Uncoupling of type II collagen synthesis and degradation predicts progression of joint damage in patients with knee osteoarthritis




The hallmark of osteoarthritis (OA) is the loss of articular cartilage. This loss arises from an imbalance between cartilage synthesis and cartilage degradation over a variable period of time. The aims of this study were to investigate the rates of these processes in patients with knee OA using two new molecular markers and to investigate whether the combined use of these markers could predict the progression of joint damage evaluated by both radiography and arthroscopy of the joints during a period of 1 year.


Seventy-five patients with medial knee OA (51 women, 24 men; mean ± SD age 63 ± 8 years, mean ± SD disease duration 4.8 ± 5.2 years) were studied prospectively. At baseline, we measured serum levels of N-propeptide of type IIA procollagen (PIIANP) and urinary excretion of C-terminal crosslinking telopeptide of type II collagen (CTX-II) as markers of type II collagen synthesis and degradation, respectively. Joint space width (JSW) on radiography and medial chondropathy at arthroscopy (assessed using a 100-mm visual analog scale [VAS]) were measured in all patients at baseline and in 52 patients at 1 year. Progression of joint destruction was defined as a decrease of ≥0.5 mm in JSW on radiography and as increased chondropathy (an increase in the VAS score of >8.0 units) between the baseline and 1-year evaluations.


At baseline, compared with 58 healthy age- and sex-matched controls, patients with knee OA had decreased serum levels of PIIANP (20 ng/ml versus 29 ng/ml; P < 0.001) and increased urinary excretion of CTX-II (618 ng/mmole creatinine [Cr] versus 367 ng/mmole Cr; P < 0.001). The highest discrimination between OA patients and controls was obtained by combining PIIANP and CTX-II in an uncoupling index (Z score CTX-II − Z score PIIANP), which yielded a mean Z score of 2.9 (P < 0.0001). Increased baseline values in the uncoupling index were associated with greater progression of joint damage evaluated either by changes in JSW (r = −0.46, P = 0.0016) or by VAS score (r = 0.36, P = 0.014). Patients with both low levels of PIIANP (less than or equal to the mean − 1 SD in controls) and high levels of CTX-II (greater than or equal to the mean + 1 SD in controls) had an 8-fold more rapid progression of joint damage than other patients (P = 0.012 and P < 0.0001 as assessed by radiography and arthroscopy, respectively) and had relative risks of progression of 2.9 (95% confidence interval [95% CI] 0.80–11.1) and 9.3 (95% CI 2.2–39) by radiography and arthroscopy, respectively.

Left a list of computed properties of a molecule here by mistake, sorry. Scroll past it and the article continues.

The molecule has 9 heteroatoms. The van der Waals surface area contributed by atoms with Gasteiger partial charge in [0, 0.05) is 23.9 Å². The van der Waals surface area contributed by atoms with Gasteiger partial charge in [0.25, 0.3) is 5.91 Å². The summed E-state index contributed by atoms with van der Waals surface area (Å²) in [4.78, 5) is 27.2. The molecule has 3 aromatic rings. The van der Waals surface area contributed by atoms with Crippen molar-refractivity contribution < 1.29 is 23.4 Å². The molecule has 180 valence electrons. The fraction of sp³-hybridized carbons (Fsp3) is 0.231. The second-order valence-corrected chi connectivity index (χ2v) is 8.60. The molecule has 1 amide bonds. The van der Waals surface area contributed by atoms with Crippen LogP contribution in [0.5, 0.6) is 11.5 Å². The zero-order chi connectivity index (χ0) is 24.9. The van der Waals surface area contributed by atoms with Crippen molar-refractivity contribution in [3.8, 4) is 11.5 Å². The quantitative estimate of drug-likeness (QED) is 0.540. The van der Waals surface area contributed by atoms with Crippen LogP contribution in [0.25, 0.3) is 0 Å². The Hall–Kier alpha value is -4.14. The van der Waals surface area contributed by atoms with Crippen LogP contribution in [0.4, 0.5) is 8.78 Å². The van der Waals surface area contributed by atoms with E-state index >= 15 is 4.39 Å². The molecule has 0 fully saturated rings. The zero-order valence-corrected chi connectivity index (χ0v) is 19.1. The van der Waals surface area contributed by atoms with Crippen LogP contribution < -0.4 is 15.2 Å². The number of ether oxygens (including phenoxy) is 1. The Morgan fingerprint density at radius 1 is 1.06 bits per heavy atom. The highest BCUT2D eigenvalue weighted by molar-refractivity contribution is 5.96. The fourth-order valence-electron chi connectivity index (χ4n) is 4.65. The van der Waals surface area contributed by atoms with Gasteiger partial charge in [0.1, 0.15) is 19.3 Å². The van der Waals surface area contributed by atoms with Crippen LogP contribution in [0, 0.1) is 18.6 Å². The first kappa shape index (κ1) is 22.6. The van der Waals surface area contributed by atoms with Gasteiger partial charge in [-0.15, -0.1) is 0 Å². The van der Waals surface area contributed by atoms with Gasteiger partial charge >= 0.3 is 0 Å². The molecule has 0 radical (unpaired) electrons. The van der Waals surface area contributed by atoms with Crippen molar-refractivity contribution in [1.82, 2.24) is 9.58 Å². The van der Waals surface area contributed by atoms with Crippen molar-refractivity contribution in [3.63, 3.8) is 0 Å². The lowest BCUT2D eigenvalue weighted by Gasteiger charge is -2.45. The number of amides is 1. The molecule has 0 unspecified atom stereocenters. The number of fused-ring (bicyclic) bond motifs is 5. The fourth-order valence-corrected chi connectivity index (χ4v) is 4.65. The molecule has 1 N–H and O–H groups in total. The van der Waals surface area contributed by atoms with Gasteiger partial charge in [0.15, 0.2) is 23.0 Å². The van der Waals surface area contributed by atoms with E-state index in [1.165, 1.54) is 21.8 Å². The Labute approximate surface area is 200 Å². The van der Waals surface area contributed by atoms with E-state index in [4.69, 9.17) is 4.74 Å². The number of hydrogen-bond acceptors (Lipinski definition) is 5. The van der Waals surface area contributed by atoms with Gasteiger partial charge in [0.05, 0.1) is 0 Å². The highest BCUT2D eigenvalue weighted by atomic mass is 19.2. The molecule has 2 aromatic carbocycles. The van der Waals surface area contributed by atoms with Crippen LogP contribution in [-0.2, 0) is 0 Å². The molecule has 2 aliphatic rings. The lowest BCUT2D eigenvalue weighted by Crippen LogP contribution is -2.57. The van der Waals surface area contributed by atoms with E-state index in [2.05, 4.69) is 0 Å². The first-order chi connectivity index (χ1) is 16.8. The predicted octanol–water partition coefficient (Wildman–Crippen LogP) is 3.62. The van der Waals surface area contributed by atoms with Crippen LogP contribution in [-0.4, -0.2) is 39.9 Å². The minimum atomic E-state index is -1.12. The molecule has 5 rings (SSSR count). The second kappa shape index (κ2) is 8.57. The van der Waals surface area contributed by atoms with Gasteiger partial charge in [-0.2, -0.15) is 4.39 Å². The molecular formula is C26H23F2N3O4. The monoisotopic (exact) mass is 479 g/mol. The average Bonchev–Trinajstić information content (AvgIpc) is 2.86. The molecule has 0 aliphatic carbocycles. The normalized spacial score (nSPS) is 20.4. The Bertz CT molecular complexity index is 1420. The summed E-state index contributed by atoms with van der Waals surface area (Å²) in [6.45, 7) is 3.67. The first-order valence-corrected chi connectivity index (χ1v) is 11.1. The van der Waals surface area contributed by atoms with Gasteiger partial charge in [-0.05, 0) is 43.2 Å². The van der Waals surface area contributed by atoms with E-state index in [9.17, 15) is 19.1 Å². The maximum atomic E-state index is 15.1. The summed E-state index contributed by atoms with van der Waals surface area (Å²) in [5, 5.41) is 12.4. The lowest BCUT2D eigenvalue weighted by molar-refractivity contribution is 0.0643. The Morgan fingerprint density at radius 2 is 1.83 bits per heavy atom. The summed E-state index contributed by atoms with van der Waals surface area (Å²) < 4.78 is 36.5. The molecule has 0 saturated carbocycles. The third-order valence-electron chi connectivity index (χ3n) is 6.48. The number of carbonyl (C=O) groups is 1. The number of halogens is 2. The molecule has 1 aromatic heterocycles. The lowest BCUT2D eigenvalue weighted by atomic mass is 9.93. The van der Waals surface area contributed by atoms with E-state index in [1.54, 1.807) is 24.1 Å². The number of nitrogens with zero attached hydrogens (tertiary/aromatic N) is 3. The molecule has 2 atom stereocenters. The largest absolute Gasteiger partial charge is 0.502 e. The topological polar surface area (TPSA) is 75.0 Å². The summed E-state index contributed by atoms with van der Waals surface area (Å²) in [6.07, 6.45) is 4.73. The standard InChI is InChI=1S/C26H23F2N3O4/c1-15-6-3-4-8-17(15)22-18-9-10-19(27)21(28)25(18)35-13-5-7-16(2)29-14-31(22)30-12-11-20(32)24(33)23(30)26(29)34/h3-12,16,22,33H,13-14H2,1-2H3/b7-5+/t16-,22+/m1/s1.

Patients with knee OA are characterized by an uncoupling of type II collagen synthesis and degradation which can be detected by assays for serum PIIANP and urinary CTX-II. The combination of these two new markers could be useful for identifying knee OA patients at high risk for rapid progression of joint damage.